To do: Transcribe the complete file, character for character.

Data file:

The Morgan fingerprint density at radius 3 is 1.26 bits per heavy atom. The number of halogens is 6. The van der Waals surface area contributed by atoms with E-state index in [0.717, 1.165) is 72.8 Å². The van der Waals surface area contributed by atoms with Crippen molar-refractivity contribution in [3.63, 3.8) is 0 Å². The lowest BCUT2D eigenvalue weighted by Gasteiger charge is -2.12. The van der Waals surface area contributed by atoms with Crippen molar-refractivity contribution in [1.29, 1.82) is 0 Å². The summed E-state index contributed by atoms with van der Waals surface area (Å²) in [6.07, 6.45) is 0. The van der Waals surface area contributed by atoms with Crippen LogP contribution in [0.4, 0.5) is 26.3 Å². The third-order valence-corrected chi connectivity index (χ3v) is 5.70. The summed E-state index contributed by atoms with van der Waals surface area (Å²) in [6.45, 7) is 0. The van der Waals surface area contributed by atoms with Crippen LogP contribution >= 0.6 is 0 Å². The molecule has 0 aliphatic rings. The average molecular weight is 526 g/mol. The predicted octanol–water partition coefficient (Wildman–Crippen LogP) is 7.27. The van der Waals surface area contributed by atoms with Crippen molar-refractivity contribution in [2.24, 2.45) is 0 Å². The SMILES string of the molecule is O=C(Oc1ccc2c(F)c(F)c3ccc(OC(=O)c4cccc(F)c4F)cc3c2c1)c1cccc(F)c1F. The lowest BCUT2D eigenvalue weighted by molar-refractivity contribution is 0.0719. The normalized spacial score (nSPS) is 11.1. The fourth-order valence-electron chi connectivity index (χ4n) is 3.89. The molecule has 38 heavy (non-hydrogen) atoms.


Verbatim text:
The Morgan fingerprint density at radius 3 is 1.26 bits per heavy atom. The number of halogens is 6. The van der Waals surface area contributed by atoms with E-state index in [0.717, 1.165) is 72.8 Å². The van der Waals surface area contributed by atoms with Crippen molar-refractivity contribution in [3.63, 3.8) is 0 Å². The lowest BCUT2D eigenvalue weighted by Gasteiger charge is -2.12. The van der Waals surface area contributed by atoms with Crippen molar-refractivity contribution in [1.29, 1.82) is 0 Å². The summed E-state index contributed by atoms with van der Waals surface area (Å²) in [6.07, 6.45) is 0. The van der Waals surface area contributed by atoms with Crippen LogP contribution in [0.4, 0.5) is 26.3 Å². The third-order valence-corrected chi connectivity index (χ3v) is 5.70. The summed E-state index contributed by atoms with van der Waals surface area (Å²) in [6.45, 7) is 0. The van der Waals surface area contributed by atoms with Crippen LogP contribution >= 0.6 is 0 Å². The molecule has 0 aliphatic rings. The average molecular weight is 526 g/mol. The predicted octanol–water partition coefficient (Wildman–Crippen LogP) is 7.27. The van der Waals surface area contributed by atoms with Crippen molar-refractivity contribution in [2.24, 2.45) is 0 Å². The SMILES string of the molecule is O=C(Oc1ccc2c(F)c(F)c3ccc(OC(=O)c4cccc(F)c4F)cc3c2c1)c1cccc(F)c1F. The lowest BCUT2D eigenvalue weighted by molar-refractivity contribution is 0.0719. The normalized spacial score (nSPS) is 11.1. The fourth-order valence-electron chi connectivity index (χ4n) is 3.89. The molecule has 38 heavy (non-hydrogen) atoms.